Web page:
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Suppose that $f(z)$ is analytic for $|z<1|$ and satisfies $|f(z)|<1, f(0)=0, $and $|f'(0)<1|.$ Let $r<1$. Show that there is a constant $c<1$ sucht that $|f(z)| \leq c|z|$ for $|z|\leq r$.

I'm struggling with this, but this is what I have right now:

Using the Schwarz Lemma, then we can assume $z$ is analytic thus we can factor $f(z)=z \cdot h(z)$, where c is analytic. Given $r<1$. If $|z|=r$, then $|h(z)|=\frac{|f(z)|}{r} \leq \frac{1}{r}$. Using the maximum principle then $|h(z)| \leq\frac{1}{r} \forall z$ satisfying $|z| \leq r$.

By letting $r \rightarrow 1$, then $|h(z)|<1 \forall |z|<1$. This implies that $|f(z)|=|z||h(z)| \leq |z|$. Since $|f(z_o)|=|z_o|$ for some $z_o \neq 0$ then $|h(z_o)|=1$ for some $z_o \neq 0$ and using the strict maximum principle h(z) is constant. We can say that $h(z)= \lambda$. Then $f(z)= \lambda z$.

What am I missing or did I miss the picture completely? Any hints would be appreciated. I tried using the Schwarz lemma since I feel it hits most of the points.

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  • $\begingroup$ Do you mean $|f(z)|\le c|z|$? $\endgroup$ – Henning Makholm Mar 22 at 14:42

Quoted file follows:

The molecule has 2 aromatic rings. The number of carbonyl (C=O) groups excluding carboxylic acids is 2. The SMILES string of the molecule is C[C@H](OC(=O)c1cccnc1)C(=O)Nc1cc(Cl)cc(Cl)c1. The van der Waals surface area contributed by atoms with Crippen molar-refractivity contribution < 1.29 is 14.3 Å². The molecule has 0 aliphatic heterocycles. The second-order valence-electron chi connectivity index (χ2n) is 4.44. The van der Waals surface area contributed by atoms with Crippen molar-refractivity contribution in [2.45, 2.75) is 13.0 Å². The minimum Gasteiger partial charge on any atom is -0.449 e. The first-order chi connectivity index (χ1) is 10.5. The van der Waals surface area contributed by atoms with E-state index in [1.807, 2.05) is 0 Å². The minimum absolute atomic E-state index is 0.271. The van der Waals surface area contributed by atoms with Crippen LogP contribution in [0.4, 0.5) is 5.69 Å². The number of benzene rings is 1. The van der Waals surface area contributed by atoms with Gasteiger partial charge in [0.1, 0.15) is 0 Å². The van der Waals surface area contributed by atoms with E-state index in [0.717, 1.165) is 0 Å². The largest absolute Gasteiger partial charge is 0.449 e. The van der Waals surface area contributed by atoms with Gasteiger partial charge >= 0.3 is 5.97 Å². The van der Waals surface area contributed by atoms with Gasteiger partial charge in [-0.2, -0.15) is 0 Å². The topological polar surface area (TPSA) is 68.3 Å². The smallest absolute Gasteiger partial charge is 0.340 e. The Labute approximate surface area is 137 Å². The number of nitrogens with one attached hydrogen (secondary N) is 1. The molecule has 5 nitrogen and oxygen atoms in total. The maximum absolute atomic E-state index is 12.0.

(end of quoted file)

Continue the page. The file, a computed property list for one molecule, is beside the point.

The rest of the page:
• $\begingroup$ Yes my bad, already corrected it. $\endgroup$ – Killercamin Mar 22 at 14:42
  • $\begingroup$ It also seems like you're using $c$ in your attempt to mean a function whereas in the problem it is a constant. That's rather confusing at best. $\endgroup$ – Henning Makholm Mar 22 at 14:43
  • $\begingroup$ Then I would need to change c into a function and then show that the function itself is constant? $\endgroup$ – Killercamin Mar 22 at 14:46
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    $\begingroup$ @Killercamin appologies for my (stupid) comment below. I misread the question totally. $\endgroup$ – Matematleta Mar 22 at 20:50
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The function $h: \Bbb D \to \Bbb C$ defined by $$ h(z) = \begin{cases} \dfrac{f(z)}{z} & \text{ for } z \ne 0 \\ f'(0) & \text{ for } z = 0 \end{cases} $$ is holomorphic in the unit disk $\Bbb D$ with $|h(z)| \le 1$ according to the Schwarz Lemma.

If $h$ is constant then we are done: $$ |f(z)| = c |z| $$ for all $z\in \Bbb D$, with $c = |f'(0)| < 1$.

Now assume that $h$ is not constant, and fix $0 < r < 1$. Then $$ c = \max \{ |h(z)| : |z| \le r \} $$ must satisfy $c < 1$, because $h$ can not have a maximum in the interior of the unit disk (the maximum modulus principle). If follows that $$ |f(z)| \le c |z| $$ for $|z| \le r$.

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